Middle East governments enlist mobile phone technology in battle against coronavirus

At least three countries in the Middle East are resorting to technology based around mobile phones in their efforts to halt the spread of coronavirus.

The three – Bahrain, Israel and the UAE – are using it in different ways but the underlying principle is the same in each of them. Mobile phones can tell the authorities where you are, and where you have been.

In the midst of an epidemic this can be used for several purposes: to check that people who are supposed to be in quarantine remain in quarantine, to detect others who are not observing the rules of social isolation, and to identify those who have been in contact with an infected person.

It began in Israel on March 14 when prime minister Binyamin Netanyahu announced that the authorities would be relying on technology previously used for counter-terrorism purposes in order to track carriers of the disease.

This led to the revelation that the Shin Bet security service maintains a secret database known as "The Tool" which monitors the locations of all mobile phones and all the numbers called.

Aside from counter-terrorism, The Tool can be used to identify those who have been in the "vicinity" of anyone known to be infected and send them text message telling them to self-quarantine.

Ten days after Netanyahu's announcement, Shin Bet said its mass surveillance efforts had so far detected 500 contacts of coronavirus carriers.

While Israel is using technology to trace contacts, the United Arab Emirates is using it mainly to prevent flouting of the social isolation rules (see previous report).

In the UAE, people who are not classified as essential workers are forbidden to leave home without a permit. The process of applying for a permit (which has to be repeated for every trip outdoors) starts with registering the applicant's mobile phone number on a police website.

Applicants then have to provide details of where they want to go, what time they will set out, and what time they expect to return home. Records of the phone's location can be checked to see whether the user has complied with the permit.

Meanwhile, the government of Bahrain has launched a phone app called "BeAware Bahrain". The app is partly intended to give health information relating to the virus but it has other purposes too.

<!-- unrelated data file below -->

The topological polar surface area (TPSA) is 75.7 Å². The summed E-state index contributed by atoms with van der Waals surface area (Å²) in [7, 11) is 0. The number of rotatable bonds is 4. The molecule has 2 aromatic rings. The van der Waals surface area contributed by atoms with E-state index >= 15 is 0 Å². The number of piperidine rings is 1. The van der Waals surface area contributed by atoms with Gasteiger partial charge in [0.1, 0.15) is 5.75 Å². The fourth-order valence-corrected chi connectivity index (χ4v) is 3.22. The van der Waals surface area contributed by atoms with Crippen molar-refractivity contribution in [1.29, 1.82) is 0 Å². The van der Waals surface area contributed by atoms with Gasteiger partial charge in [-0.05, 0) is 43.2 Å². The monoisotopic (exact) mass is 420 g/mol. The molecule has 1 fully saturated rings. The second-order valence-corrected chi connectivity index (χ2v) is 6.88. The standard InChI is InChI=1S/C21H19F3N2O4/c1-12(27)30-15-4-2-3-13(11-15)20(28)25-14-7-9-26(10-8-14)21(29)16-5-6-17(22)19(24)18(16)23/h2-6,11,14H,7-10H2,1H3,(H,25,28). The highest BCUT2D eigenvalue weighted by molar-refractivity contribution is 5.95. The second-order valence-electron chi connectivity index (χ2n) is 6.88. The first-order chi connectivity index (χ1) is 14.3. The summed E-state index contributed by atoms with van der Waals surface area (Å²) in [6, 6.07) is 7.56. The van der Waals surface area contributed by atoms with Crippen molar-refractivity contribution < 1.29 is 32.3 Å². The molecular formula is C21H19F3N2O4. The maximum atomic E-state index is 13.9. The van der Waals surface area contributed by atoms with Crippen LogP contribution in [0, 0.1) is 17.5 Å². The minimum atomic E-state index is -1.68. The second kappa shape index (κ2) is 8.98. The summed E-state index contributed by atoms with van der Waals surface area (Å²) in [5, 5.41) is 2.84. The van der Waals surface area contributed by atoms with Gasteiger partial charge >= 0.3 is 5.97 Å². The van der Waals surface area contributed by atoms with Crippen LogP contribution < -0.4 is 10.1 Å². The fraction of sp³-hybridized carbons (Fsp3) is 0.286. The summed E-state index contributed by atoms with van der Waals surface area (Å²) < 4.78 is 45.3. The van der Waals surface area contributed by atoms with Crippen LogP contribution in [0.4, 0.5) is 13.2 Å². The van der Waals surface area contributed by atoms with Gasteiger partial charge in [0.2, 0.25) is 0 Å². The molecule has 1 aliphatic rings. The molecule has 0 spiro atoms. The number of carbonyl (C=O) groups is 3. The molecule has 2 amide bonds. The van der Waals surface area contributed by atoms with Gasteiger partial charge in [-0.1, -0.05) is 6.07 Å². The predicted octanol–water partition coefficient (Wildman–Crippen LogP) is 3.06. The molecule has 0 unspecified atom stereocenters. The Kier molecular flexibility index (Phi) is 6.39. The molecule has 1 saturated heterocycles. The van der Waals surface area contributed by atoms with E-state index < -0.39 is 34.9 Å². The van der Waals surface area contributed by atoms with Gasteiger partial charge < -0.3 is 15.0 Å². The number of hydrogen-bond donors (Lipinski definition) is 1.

As in Israel, it will notify people if they come close to someone who is known to be infected.

It will also track people who are in compulsory home in quarantine – and in this case it is combined with GPS technology, which the Bahrainis believe will make it more effective.

According to Gulf News, users of the app must set their location via their phone when they start the quarantine but they are also required to wear a GPS wristband. An alert is sent to the authorities if the wearer of the wristband moves more than 15 metres from the relevant phone.

Removing the wristband or tampering with it can result in a minimum jail sentence of three months, and/or a fine of 10,000 dinars ($26,000).

There will also be spot checks, Gulf News says. The health ministry can demand selfies from quarantined people showing both their face and the wristband.

All this is highly intrusive and in some ways scary, though in the current situation its use can be defended on the grounds that it helps to protect the public from a potentially deadly illness. But once the plague has passed the technology can't be uninvented. It will still be there, available for other purposes.

An example of the GPS wristband used in Bahrain

Latest updates from the Middle East

New cases:

Iran reported a further 2,274 Covid-19 infections yesterday. This continues a slow but steady fall in the daily total of new cases which is now 29% below the peak recorded on March 30.

In the rest of the Middle East and North Africa region 1,744 new cases were reported, bringing the total to 23,953.

Israel has the highest number (392 new cases) followed by the UAE (278), Qatar (228) and Saudi Arabia (203).

The list below shows cumulative totals since the outbreak began, with day-on-day increases in brackets:

Algeria 1,423 (+103)
Bahrain 756 (+56)
Egypt 1,322 (+149)
Iraq 1,031 (+70)
Israel 9,003 (+392)
Jordan 349 (+4)
Kuwait 665 (+109)
Lebanon 541 (+14)
Libya 18 (-)
Morocco 1,120 (+99)
Oman 331 (-)
Palestine 254 (+17)
Qatar 1,832 (+228)
Saudi Arabia 2,605 (+203)
Sudan 12 (-)
Syria 19 (-)
Tunisia 596 (+22)
UAE 2,076 (+278)

TOTAL: 23,953 (+1,744)

New cases reported in the Middle East (excluding Iran) day by day during the last four weeks

Death toll:

The number of coronavirus-related deaths reported each day in Iran remains fairly steady. Over the last three weeks it has ranged between 117 and 158, and yesterday's figure of 136 deaths is around the current daily average. The official Iranian death toll since the outbreak began is now 3,739.

Elsewhere in the region, a further 56 deaths were reported, bringing the total to 574. Algeria reported the highest number (21 deaths), followed by Morocco with 10.

This is the current list:

Algeria 173 (+21)
Bahrain 4 (-)
Egypt 85 (+7)
Iraq 64 (+2)
Israel 46 (+8)
Jordan 6 (+1)
Kuwait 1 (-)
Lebanon 19 (+1)
Morocco 80 (+10)
Oman 2 (-)
Palestine 1 (-)
Qatar 4 (-)
Saudi Arabia 38 (+4)
Sudan 2 (-)
Syria 2 (-)
Tunisia 22 (-)
UAE 11 (+1)

TOTAL: 574 (+56)

Total of coronavirus-related deaths in the Middle East (excluding Iran) over the last four weeks

CLICK HERE for previous updates

For anyone interested: A spreadsheet documenting the new coronavirus cases and deaths reported in the region each day can be viewed here.